The second aesthetic consideration is construction. You need socks that stay up; nothing ruins a look faster than seeing a man’s bare, pale calf peek out from under his pants. Your socks’ ability to stay up is mostly determined by their length and elastic strength. For length, you want over-the-calf socks. The reason is simple. Your calves are shaped like upside down cones. When your socks fit under your calf, the cuff of your socks will be pushed down as you walk. When your socks fit over you calf, the cuff will be pushed up. If you can’t get over-the-calf socks, at least get ones that sit mid-calf. If they sit lower than that, there will be a strong tendency for them to be pushed down because of how sharply angled the bottom of your calf is. Ideally, however, you should have over-the-calf socks made out of a material with high elastic strength. You should also put them on before you put on your pants, so that you can get them as high as possible.
In terms of long-term value, merinos and cottons hold up about the same. However, since cotton tends to flatten more easily, it will become harder and stiffer over time. Cashmere and merino wool socks, however, will stay generally soft throughout their lifespan. If you need more durability, look for cashmere or merino socks that have been mixed with a bit of silk or nylon. These add significant strength to the fibers, though they won’t feel as nice as socks made out of pure cashmere or merino wool. High-end socks should never have more than 20% silk or nylon.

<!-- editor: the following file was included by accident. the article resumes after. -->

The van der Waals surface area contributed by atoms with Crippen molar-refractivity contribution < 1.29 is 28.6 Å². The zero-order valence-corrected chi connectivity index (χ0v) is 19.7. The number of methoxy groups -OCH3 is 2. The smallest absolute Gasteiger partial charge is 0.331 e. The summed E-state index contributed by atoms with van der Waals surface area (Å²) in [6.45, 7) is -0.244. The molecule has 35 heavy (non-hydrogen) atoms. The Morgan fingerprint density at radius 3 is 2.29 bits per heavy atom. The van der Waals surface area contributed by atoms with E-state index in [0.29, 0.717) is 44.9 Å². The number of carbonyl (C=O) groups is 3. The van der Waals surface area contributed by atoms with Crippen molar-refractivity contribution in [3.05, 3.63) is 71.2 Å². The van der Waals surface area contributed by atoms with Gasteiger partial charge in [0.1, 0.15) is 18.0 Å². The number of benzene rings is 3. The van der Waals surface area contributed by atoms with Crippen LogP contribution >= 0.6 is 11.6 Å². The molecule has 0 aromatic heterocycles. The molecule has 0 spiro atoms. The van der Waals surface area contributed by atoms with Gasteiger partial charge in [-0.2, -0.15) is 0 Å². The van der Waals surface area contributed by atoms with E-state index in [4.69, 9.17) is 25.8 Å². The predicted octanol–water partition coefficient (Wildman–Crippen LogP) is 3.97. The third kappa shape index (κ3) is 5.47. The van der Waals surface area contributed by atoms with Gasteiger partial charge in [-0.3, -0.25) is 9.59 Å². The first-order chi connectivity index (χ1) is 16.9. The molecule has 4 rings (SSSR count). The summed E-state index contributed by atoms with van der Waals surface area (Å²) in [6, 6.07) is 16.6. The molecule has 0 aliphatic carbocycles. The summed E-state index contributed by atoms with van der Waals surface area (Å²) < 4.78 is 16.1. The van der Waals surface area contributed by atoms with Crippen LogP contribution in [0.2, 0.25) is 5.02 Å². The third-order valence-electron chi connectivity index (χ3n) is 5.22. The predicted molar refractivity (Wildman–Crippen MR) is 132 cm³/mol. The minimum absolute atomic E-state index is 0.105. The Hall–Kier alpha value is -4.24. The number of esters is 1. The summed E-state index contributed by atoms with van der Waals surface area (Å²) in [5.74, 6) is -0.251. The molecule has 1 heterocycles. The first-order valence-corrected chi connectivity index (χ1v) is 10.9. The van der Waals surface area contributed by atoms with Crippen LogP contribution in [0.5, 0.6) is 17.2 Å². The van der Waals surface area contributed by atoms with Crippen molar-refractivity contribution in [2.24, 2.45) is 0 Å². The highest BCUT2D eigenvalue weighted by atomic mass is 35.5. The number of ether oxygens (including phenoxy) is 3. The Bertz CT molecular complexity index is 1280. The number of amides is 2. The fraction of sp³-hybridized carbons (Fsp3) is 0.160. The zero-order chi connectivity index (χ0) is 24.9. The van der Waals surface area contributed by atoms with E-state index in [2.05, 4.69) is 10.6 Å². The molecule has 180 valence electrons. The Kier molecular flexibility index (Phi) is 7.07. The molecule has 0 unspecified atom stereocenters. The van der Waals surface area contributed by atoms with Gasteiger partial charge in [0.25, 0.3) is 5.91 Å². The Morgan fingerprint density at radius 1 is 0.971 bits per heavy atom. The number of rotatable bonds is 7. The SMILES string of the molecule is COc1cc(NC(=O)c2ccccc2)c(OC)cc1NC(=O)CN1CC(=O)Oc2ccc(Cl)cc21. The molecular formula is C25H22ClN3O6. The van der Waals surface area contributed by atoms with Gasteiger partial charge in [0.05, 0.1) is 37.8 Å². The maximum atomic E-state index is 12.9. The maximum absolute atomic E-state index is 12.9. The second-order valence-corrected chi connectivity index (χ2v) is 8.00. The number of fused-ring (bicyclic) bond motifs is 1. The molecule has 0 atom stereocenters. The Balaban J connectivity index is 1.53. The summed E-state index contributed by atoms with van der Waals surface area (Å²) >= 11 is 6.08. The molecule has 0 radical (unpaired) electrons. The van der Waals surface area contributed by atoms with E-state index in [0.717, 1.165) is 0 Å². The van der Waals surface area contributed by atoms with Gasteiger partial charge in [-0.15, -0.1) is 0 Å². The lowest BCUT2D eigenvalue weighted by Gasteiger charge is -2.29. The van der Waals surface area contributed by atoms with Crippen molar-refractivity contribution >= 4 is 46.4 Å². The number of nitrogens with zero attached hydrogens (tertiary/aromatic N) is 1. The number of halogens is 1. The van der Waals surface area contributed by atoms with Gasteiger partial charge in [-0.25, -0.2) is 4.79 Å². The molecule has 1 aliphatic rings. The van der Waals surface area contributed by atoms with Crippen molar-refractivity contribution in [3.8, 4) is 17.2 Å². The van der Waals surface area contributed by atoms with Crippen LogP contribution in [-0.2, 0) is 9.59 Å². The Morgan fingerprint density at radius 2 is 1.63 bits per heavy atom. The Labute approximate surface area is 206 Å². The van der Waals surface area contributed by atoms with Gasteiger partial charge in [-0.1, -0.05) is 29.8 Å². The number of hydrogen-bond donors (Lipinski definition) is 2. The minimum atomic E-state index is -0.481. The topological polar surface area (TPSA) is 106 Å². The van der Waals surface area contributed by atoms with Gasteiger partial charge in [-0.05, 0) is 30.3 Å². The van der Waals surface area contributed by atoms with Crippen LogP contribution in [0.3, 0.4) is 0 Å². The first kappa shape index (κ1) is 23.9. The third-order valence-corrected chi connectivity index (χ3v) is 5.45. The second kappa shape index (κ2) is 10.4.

So which makers should you buy from?
My favorite by far is Marcoliani. This seller has them on Amazon. The cashmere models are the most expensive, ranging between $67 and $77, depending on if you want mid-calf or over-the-calf. Merinos are considerably more affordable. The basic over-the-calf models are $25.
You’ll often hear about Pantherella from other sock enthusiasts. They were undisputedly the best a few years ago, but then they were sold to a British maker of cheap socks, H.J. Hall, and the company has been slowly replacing the natural fibers in their socks with nylon. However, they’re much easier to find on sale. Sierra Trading Post, for example, has them for about ~$8.50 per sock once you apply the Facebook discount.
If you’re really strapped for cash, try Gold Toe socks. You can find those nearly anywhere - from eBay to TJ Maxx - and they can be had for as little as $3 per pair. They’re not terribly remarkable, but they’re basic enough. They’re the Allen Edmonds of socks, if you will. If you need to quickly build a basic sock wardrobe, or if you’re skeptical about the value of quality socks, Gold Toes may be a good place to start.